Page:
|Date(s):||June 26, 1840|
|Location(s):||Washington City, District of Columbia|
|Tag(s):||Arts/Leisure, Economy, Migration/Transportation, Urban-Life/Boosterism|
|Course:||“Rise And Fall of the Slave South,” University of Virginia|
Richard Champion Rawlins arrived in Washington D.C. from Baltimore on Friday June 26, 1840. He made the 40 mile journey by railway; this was Mr. Rawlins first time in Washington. Traveling was not as accessible when Richard Rawlins was a child. Therefore, this trip to Washington was a thrill for him. After registering at the Gadsby's Hotel in Washington, Rawlins journeyed down to the capital. He entered the Rotunda, immediately drawn to four large hanging pictures. The subjects included, The Declaration of Independence, The Surrender of Cornwallis (1781), The Resignation of Washington (1783), and the Surrender of Burgoyne (1772). These were so powerful that Rawlins reflected in his journal, They bear such internal evidence of truth that the beholder is almost constrained to forget everything else in looking at them. A bronze statute of Jefferson, seems to cause a thrill of admiration. Next he ventured into the Senate. Again the details of the splendid room stuck his attention. Each member had a separate desks and large arm-chairs of mahogany. The House of Representatives was built likewise. Mr. Biddle defended the U.S. Bank with great energy while Rawlins observed.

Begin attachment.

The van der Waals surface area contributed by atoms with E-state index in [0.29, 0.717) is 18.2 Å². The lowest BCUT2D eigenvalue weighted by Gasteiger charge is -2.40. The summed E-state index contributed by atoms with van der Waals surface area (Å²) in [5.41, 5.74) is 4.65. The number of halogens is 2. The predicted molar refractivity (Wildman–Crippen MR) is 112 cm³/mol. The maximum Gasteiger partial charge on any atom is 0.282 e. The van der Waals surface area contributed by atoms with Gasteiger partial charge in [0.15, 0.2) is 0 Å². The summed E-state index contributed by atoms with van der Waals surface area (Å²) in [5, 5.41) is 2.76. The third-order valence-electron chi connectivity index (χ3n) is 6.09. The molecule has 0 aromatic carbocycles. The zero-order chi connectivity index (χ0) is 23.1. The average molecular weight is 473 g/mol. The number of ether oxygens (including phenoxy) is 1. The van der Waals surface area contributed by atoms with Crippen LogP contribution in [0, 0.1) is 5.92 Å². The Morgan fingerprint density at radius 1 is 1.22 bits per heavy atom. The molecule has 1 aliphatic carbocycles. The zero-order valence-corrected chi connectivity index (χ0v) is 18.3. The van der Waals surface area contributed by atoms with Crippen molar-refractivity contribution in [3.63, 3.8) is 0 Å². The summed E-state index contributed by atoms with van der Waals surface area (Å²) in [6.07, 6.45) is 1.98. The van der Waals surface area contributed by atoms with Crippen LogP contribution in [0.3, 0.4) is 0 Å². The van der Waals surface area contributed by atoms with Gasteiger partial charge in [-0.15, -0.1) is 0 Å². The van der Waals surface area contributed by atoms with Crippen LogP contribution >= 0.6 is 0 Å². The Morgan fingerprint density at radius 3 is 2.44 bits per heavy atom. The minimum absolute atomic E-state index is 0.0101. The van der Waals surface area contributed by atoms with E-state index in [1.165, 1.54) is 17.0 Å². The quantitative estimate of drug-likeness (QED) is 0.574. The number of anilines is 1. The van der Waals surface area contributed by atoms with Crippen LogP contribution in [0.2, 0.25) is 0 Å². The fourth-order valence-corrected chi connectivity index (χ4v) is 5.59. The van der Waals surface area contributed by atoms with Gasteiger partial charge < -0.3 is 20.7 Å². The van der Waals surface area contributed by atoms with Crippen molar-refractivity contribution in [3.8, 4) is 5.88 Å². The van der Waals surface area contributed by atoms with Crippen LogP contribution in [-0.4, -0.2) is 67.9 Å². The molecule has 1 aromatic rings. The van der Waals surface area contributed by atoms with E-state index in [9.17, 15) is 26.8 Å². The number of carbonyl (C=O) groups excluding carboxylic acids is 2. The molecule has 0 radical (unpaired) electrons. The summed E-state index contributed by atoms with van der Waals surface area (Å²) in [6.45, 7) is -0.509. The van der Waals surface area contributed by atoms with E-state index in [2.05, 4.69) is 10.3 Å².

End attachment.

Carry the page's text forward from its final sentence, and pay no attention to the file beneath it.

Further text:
Mr. Rawlins kept meticulous records of his time in Washington, expressing his pride in the capital. He looked at the Declaration of Independence and called it a truth that causes one to forget all else. He spoke of Jefferson and the thrill of admiration that goes with the name. To him, the capital signified the strength and power of the government. In a time of uncertainty for the United States, he took comfort in the images of strength and history.
The thrill that Rawlins was able to experience by his travels, was a new concept for many Americans. At the time of Mr. his journey, expansion and industry were fostering the growth of cities. According to Donald, Baker, and Holt, in their book The Civil War and Reconstruction, cities began to boom during this time. Mr. Rawlins traveled to Washington via the railway. This form of transportation was growing and improving access to cities. Before such technology, cities were limited to coastal locations. The opportunity to travel and visit the capital allowed Rawlins to experience the thrill of its beauty.